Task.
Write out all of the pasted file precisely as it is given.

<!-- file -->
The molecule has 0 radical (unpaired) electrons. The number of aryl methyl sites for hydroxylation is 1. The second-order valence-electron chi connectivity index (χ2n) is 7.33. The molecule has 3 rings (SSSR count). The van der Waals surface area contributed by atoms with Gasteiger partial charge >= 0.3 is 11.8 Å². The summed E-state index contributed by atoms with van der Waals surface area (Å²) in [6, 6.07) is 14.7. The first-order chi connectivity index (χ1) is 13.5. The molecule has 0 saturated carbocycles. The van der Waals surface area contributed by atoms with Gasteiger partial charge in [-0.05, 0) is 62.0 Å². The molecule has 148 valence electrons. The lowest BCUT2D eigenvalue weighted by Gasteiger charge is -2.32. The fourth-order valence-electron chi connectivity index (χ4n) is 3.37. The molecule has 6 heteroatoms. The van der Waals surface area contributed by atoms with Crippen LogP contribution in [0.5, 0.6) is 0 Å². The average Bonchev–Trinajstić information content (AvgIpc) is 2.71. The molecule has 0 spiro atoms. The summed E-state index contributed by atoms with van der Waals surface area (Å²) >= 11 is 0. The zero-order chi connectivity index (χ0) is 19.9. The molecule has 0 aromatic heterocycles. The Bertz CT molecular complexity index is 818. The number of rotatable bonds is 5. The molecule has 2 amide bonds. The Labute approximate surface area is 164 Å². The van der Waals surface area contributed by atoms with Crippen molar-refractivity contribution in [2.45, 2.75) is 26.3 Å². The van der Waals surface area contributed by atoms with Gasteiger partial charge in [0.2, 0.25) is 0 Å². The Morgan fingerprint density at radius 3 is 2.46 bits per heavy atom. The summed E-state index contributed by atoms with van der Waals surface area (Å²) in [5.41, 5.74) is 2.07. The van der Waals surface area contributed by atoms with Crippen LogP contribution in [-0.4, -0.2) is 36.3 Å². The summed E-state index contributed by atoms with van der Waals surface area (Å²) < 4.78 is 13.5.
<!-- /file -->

The molecule has 0 radical (unpaired) electrons. The number of aryl methyl sites for hydroxylation is 1. The second-order valence-electron chi connectivity index (χ2n) is 7.33. The molecule has 3 rings (SSSR count). The van der Waals surface area contributed by atoms with Gasteiger partial charge >= 0.3 is 11.8 Å². The summed E-state index contributed by atoms with van der Waals surface area (Å²) in [6, 6.07) is 14.7. The first-order chi connectivity index (χ1) is 13.5. The molecule has 0 saturated carbocycles. The van der Waals surface area contributed by atoms with Gasteiger partial charge in [-0.05, 0) is 62.0 Å². The molecule has 148 valence electrons. The lowest BCUT2D eigenvalue weighted by Gasteiger charge is -2.32. The fourth-order valence-electron chi connectivity index (χ4n) is 3.37. The molecule has 6 heteroatoms. The van der Waals surface area contributed by atoms with Crippen LogP contribution in [0.5, 0.6) is 0 Å². The average Bonchev–Trinajstić information content (AvgIpc) is 2.71. The molecule has 0 spiro atoms. The summed E-state index contributed by atoms with van der Waals surface area (Å²) >= 11 is 0. The zero-order chi connectivity index (χ0) is 19.9. The molecule has 0 aromatic heterocycles. The Bertz CT molecular complexity index is 818. The number of rotatable bonds is 5. The molecule has 2 amide bonds. The Labute approximate surface area is 164 Å². The van der Waals surface area contributed by atoms with Crippen molar-refractivity contribution in [2.45, 2.75) is 26.3 Å². The van der Waals surface area contributed by atoms with Gasteiger partial charge in [0.2, 0.25) is 0 Å². The Morgan fingerprint density at radius 3 is 2.46 bits per heavy atom. The summed E-state index contributed by atoms with van der Waals surface area (Å²) in [5.41, 5.74) is 2.07. The van der Waals surface area contributed by atoms with Crippen LogP contribution in [-0.4, -0.2) is 36.3 Å². The summed E-state index contributed by atoms with van der Waals surface area (Å²) < 4.78 is 13.5.